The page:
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We are delighted to share the news that Prof Anne Willis and Dr Ritwick Sawarkar are a part of a consortium that has been awarded £8 million by the Nucleic Acid Therapy Accelerator (NATA) to enhance the UK's nucleic acid therapeutics delivery platforms.

The consortium, led by Professor Matthew Wood at the University of Oxford, brings together a mix of leading academic and industrial partners including the MRC Toxicology Unit, University College London, Mary Lyon Centre at MRC Harwell, the University of Massachusetts, King's College London, the Rosalind Franklin Institute, the Karolinska Institute, AstraZeneca, Ionis and Silence Therapeutics - all focused on overcoming the current constraints of delivering nucleic acid therapies.


Commenting on this announcement, Dr Ritwick Sawarkar said:

"It’s superb to work in the consortium with expert scientists, clinicians and industry colleagues in the emerging field of RNA Therapeutics to solve one of the biggest problems – to get the therapeutic in the right tissue in a safe and effective manner. Our experience at MRC Toxicology Unit on mechanistic toxicology and molecular cell biology will be nicely complementary to others’ expertise in the consortium."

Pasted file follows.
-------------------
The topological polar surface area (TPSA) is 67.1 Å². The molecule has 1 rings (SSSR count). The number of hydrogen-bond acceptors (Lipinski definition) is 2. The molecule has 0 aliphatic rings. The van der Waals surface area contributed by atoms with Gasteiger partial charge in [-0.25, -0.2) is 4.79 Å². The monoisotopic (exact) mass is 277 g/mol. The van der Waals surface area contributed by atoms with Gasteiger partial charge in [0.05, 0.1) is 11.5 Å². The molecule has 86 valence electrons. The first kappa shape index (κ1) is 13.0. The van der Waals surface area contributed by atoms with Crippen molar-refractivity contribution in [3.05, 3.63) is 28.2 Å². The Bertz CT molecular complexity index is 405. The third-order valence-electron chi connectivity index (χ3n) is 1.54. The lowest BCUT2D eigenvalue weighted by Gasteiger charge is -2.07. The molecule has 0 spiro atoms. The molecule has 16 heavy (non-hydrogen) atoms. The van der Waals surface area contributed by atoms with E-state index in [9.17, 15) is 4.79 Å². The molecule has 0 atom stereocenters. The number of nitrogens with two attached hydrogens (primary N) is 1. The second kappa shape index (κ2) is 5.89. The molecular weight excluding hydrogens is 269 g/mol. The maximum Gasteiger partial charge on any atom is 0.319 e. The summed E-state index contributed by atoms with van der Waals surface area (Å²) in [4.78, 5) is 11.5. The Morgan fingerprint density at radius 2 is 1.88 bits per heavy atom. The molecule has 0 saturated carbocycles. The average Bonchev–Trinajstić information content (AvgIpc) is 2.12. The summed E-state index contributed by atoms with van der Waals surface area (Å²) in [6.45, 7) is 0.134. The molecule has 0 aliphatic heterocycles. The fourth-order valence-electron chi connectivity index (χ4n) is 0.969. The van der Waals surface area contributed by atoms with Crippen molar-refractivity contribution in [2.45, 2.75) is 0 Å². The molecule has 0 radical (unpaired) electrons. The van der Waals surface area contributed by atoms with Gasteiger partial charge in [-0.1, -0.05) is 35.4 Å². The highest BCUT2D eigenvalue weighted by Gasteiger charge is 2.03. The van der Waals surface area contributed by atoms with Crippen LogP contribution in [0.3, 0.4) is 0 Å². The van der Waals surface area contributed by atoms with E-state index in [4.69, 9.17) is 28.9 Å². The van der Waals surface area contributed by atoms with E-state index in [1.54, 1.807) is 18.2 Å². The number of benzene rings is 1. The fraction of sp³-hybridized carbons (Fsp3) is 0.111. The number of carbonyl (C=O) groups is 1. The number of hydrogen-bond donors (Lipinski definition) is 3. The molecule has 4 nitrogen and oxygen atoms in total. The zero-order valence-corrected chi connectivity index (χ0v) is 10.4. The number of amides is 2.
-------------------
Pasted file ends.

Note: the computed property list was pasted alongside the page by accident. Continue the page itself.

Professor Nick Lench, NATA Executive Director said:

“We are thrilled to be working with the consortium led by the University of Oxford, that brings together world renowned experts in the field of nucleic acid therapy. We have now funded two consortia that, over the next 3-4 years, will significantly advance the field of oligonucleotide synthesis and delivery, this represents an important milestone for the UK scientific community and NATA”.


Funded through NATA’s Delivery Challenge, the consortium is part of an overall £14M investment that NATA is making, with contributions from LifeArc, to overcome scientific challenges faced by the nucleic acid therapies field.

The Delivery Challenge seeks to develop novel methods to provide more effective targeting and delivery of oligonucleotides to the CNS, heart and muscle cells. These therapies have the potential to tackle rare and common diseases, including cancer, that arise in patients by allowing researchers to modify the expression of faulty genes that cause disease.